Curl Up: 5 Long Weekend Reads

Have you been looking forward to the May long weekend to relax, take a trip, visit with friends, or read a good book? Possibly a bit of everything? Whether you plan to curl up with a book at the cottage, in the city, or en route to a destination, BookThug has you covered. Here are five books that are sure to keep you entertained and inspired no matter what your long weekend brings.

Bunny and Shark

By Alisha Piercy

When you open your good eye again it’s to meet a blazing, round sun. You’re lying in the ditch of a muddy road. Somehow, in your stupor, you made your way to the gate of one of the white mansions and buried yourself in the low-lying foliage that spreads over its tough, sandy lawn. Without thinking, you get up and start to jog away. In which direction? Not to the roads, no, the bastard would have driven night and day to cool his rage and to banish you or your ghost. You know few people in this neighbourhood. The gates are high and barbed. It’s not safe to knock on any doors. And what would you say? The bastard is king in these lands.

Anyhow, there is your body to attend to. Your crippling desire for water. It makes your movements erratic. So you limp and zigzag, careful to stay to the verge of the road.

—From Bunny and Shark

Giving Up 

By Mike Steeves

The world is full of uplifting stories about extraordinary men and women who toiled away in obscurity for years and years, if not for their entire lives, before they were finally recognized, in some cases only in their afterlife, for achieving something great where so many others have failed. We constantly hear of how they stuck to their guns and defied all the odds when everyone was telling them to quit. It’s rare to go a full day without nodding along to an inspiring anecdote about someone who was able to shut out all those voices telling them that they weren’t good enough and that they were on the wrong path, so all they could hear was the little voice inside their head that told them they were destined for glory and that all they had to do was to stay the course.

—From Giving Up

Readopolis

By Bertrand Laverdure,  translated by Oana Avasilichioaei

I’m resting.
Dozing off. Doing nothing, just resting.
All I want is to lie in bed, arms out like a cross, left cheek on the pillow, legs and chest flat on the mattress. I haven’t read anything today and won’t read anything before one in the afternoon. I am a reader—what publishing houses call “a member of the editorial board.”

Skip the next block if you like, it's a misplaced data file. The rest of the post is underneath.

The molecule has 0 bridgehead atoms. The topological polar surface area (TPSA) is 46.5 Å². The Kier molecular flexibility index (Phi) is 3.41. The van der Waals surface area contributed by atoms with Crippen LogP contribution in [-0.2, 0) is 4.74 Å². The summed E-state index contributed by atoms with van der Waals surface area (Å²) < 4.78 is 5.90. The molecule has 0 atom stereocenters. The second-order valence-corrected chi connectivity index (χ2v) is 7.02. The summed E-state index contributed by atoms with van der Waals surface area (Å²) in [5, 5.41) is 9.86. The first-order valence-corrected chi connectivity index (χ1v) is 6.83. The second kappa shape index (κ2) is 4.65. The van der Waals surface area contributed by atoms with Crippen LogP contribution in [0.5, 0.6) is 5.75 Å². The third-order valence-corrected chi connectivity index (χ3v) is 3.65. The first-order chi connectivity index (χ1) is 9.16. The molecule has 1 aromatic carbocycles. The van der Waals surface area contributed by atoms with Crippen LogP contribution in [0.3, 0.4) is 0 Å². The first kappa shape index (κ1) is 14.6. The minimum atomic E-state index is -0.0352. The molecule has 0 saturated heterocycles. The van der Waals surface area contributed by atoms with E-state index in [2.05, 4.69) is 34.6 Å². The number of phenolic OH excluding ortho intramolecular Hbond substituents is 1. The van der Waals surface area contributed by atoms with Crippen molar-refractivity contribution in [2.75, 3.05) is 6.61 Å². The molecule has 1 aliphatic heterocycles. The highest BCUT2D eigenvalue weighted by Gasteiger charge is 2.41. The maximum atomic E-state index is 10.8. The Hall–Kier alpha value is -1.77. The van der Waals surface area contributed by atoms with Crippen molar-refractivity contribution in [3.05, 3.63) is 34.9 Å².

Yet there is no editorial board, no summit meeting, no secret gathering to formulate impartial, obvious decisions, ones that are democratic and positive. I am a reader because I have my own view of literature: what it should be; what buttons to sew on a novel’s sleeves; what zippers to place throughout a narrative; the ideal length of writers’ detestable pipe dreams.

—From Readopolis

Double Teenage

By Joni Murphy

Girlhood is a stage. The desert is a stage. The landscape is as much an interior as it a place you can get to by flying Southwest. It’s cheap, but not easy. It will take all your modern courage.

If we can say the right words in the correct way, we can reorder the world. If we can reorganize our fragments we will begin to undersand one another. Redeeming shitty experience is the option. This is the only experience we have.

After the world of the stage, we must make our entrance into this stage of the world.

—From Double Teenage

To Love the Coming End

By Leanne Dunic

Within me, a gaping crevice. The more I change my environment the more I lose track of myself, yet I traverse. Maybe that’s the point. Nothing is anchored. Today is unstable, easy for people and land to split. Minerals grind a geological dance, the balance of the earth’s axis shifts. Chile, Indonesia, New Zealand, Haiti, Japan. Where next? The unsure crust hectors the Pacific Northwest, evidence of instability buried under substrate. A story, mounds.

—From To Love the Coming End

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